The US financial services regulator has charged two former employees of financial services firm Capital One with insider trading after they allegedly mined customer transaction data.
The Securities and Exchange Commission (SEC) filed a lawsuit against the two former Capital One data analysts, accusing them of using non-public data to trade in the shares of consumer retail companies before financial results announcements.
The lawsuit alleges that for about 14 months the analysts, who had access to the data as part of their jobs as credit card fraud investigators, searched for information about listed companies.
“The defendants searched their employer's non-public database that recorded the credit card activity of millions of customers at numerous, predominantly consumer retail corporations,” said the SEC.
“The complaint further alleges that, in a breach of their duty to their employer, the defendants made profitable securities transactions on the basis of this material, non-public information, in advance of the public release of quarterly sales announcements by these companies,” added an SEC statement.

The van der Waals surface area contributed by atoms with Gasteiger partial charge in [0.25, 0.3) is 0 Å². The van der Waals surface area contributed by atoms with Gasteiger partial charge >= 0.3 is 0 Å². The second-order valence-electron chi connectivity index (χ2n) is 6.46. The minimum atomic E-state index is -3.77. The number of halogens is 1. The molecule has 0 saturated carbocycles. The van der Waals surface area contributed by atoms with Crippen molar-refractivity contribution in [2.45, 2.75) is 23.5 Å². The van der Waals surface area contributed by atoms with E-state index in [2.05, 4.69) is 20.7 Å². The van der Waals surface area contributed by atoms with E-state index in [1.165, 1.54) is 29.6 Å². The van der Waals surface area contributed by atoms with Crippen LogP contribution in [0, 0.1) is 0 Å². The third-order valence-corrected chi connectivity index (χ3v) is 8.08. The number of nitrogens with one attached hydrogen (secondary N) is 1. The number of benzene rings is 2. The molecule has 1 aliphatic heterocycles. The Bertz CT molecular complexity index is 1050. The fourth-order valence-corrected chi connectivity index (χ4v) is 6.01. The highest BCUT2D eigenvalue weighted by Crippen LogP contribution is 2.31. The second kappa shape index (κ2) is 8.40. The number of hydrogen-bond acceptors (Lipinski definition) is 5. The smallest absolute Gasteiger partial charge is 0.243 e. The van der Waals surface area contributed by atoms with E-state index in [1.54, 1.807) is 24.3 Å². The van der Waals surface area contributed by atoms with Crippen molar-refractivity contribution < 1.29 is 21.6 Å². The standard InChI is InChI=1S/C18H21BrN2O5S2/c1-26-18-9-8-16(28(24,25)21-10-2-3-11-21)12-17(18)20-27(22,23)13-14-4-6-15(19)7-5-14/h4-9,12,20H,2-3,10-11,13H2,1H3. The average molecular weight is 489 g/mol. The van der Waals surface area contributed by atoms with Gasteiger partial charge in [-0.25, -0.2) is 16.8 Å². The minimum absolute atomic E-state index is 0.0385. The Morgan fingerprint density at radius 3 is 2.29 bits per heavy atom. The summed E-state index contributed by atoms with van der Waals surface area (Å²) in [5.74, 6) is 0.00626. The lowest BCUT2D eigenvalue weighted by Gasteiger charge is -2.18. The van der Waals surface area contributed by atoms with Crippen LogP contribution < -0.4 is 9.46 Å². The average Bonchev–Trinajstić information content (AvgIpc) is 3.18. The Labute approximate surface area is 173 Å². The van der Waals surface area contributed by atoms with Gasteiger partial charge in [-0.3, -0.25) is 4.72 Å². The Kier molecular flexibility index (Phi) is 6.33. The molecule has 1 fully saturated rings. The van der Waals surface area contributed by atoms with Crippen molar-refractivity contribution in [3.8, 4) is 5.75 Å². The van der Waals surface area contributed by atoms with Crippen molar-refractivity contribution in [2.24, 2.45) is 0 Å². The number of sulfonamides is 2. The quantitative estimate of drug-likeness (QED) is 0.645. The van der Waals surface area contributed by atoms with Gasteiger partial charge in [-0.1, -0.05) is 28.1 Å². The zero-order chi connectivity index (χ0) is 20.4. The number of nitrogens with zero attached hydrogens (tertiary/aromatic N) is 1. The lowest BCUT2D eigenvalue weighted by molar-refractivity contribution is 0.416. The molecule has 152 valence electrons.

Read more on cyber crime
- Insider fraud detection and prevention
- Banks must prepare for state-sponsored cyber crime, says Bank of England
- Banks play down cyber attack levels
The SEC said the analysts made $2.83million through share trading.
Financial services companies spend large sums of money protecting themselves against external cyber criminals, some of which are state sponsored, according to the Bank of England. But firms cannot afford to overlook the risks inside and must implement network monitoring tools.
Data is very valuable to businesses and can be lucrative for criminals, particularly in the finance sector. Insider threats normally have all the permissions needed to copy, print, move, email and use company data to perform their everyday work. Increasing automation makes it more difficult to visually identify fraudulent activity when it occurs.